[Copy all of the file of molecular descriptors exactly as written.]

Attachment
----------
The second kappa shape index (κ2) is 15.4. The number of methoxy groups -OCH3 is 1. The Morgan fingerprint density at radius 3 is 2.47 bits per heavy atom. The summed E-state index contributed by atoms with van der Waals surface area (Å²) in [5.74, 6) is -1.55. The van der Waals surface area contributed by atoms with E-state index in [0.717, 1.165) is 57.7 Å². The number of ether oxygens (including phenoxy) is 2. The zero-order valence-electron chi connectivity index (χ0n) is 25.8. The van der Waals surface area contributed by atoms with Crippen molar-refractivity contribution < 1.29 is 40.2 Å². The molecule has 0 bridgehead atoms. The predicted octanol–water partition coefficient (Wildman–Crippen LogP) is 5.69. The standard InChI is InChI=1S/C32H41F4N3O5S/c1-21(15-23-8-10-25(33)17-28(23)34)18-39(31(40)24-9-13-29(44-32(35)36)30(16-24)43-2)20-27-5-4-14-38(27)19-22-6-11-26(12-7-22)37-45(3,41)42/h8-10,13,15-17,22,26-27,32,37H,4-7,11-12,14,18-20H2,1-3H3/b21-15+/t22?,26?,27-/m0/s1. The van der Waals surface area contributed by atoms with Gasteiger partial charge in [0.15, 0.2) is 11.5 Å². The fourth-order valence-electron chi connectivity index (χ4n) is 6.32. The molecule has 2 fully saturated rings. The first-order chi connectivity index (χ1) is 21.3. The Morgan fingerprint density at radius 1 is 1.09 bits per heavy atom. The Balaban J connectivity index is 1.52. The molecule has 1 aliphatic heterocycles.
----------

The second kappa shape index (κ2) is 15.4. The number of methoxy groups -OCH3 is 1. The Morgan fingerprint density at radius 3 is 2.47 bits per heavy atom. The summed E-state index contributed by atoms with van der Waals surface area (Å²) in [5.74, 6) is -1.55. The van der Waals surface area contributed by atoms with E-state index in [0.717, 1.165) is 57.7 Å². The number of ether oxygens (including phenoxy) is 2. The zero-order valence-electron chi connectivity index (χ0n) is 25.8. The van der Waals surface area contributed by atoms with Crippen molar-refractivity contribution < 1.29 is 40.2 Å². The molecule has 0 bridgehead atoms. The predicted octanol–water partition coefficient (Wildman–Crippen LogP) is 5.69. The standard InChI is InChI=1S/C32H41F4N3O5S/c1-21(15-23-8-10-25(33)17-28(23)34)18-39(31(40)24-9-13-29(44-32(35)36)30(16-24)43-2)20-27-5-4-14-38(27)19-22-6-11-26(12-7-22)37-45(3,41)42/h8-10,13,15-17,22,26-27,32,37H,4-7,11-12,14,18-20H2,1-3H3/b21-15+/t22?,26?,27-/m0/s1. The van der Waals surface area contributed by atoms with Gasteiger partial charge in [0.15, 0.2) is 11.5 Å². The fourth-order valence-electron chi connectivity index (χ4n) is 6.32. The molecule has 2 fully saturated rings. The first-order chi connectivity index (χ1) is 21.3. The Morgan fingerprint density at radius 1 is 1.09 bits per heavy atom. The Balaban J connectivity index is 1.52. The molecule has 1 aliphatic heterocycles.